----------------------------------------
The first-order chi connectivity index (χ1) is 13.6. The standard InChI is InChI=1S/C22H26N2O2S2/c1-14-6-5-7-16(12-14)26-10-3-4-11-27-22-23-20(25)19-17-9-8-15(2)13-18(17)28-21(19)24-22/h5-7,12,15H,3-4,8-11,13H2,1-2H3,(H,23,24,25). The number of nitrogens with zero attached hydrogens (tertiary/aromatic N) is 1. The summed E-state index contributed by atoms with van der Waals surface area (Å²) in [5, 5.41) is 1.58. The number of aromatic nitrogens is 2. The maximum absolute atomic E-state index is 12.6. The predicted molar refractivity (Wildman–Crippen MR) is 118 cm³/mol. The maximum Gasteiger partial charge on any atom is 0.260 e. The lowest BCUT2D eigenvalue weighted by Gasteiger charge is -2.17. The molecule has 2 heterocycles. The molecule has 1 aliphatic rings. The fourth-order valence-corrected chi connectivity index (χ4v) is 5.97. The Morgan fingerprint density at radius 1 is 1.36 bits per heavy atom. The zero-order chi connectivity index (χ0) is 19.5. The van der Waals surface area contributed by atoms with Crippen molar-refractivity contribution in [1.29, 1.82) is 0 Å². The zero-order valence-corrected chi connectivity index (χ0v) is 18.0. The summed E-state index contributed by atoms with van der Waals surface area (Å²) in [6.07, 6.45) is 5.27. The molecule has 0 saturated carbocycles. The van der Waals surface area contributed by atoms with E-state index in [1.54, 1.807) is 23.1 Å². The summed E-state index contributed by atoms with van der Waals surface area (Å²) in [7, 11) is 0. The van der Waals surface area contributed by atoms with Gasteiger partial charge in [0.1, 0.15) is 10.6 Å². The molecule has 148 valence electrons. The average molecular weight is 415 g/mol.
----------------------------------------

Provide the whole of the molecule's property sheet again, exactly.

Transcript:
The first-order chi connectivity index (χ1) is 13.6. The standard InChI is InChI=1S/C22H26N2O2S2/c1-14-6-5-7-16(12-14)26-10-3-4-11-27-22-23-20(25)19-17-9-8-15(2)13-18(17)28-21(19)24-22/h5-7,12,15H,3-4,8-11,13H2,1-2H3,(H,23,24,25). The number of nitrogens with zero attached hydrogens (tertiary/aromatic N) is 1. The summed E-state index contributed by atoms with van der Waals surface area (Å²) in [5, 5.41) is 1.58. The number of aromatic nitrogens is 2. The maximum absolute atomic E-state index is 12.6. The predicted molar refractivity (Wildman–Crippen MR) is 118 cm³/mol. The maximum Gasteiger partial charge on any atom is 0.260 e. The lowest BCUT2D eigenvalue weighted by Gasteiger charge is -2.17. The molecule has 2 heterocycles. The molecule has 1 aliphatic rings. The fourth-order valence-corrected chi connectivity index (χ4v) is 5.97. The Morgan fingerprint density at radius 1 is 1.36 bits per heavy atom. The zero-order chi connectivity index (χ0) is 19.5. The van der Waals surface area contributed by atoms with Crippen molar-refractivity contribution in [1.29, 1.82) is 0 Å². The zero-order valence-corrected chi connectivity index (χ0v) is 18.0. The summed E-state index contributed by atoms with van der Waals surface area (Å²) in [6.07, 6.45) is 5.27. The molecule has 0 saturated carbocycles. The van der Waals surface area contributed by atoms with E-state index in [1.54, 1.807) is 23.1 Å². The summed E-state index contributed by atoms with van der Waals surface area (Å²) in [7, 11) is 0. The van der Waals surface area contributed by atoms with Gasteiger partial charge in [0.1, 0.15) is 10.6 Å². The molecule has 148 valence electrons. The average molecular weight is 415 g/mol.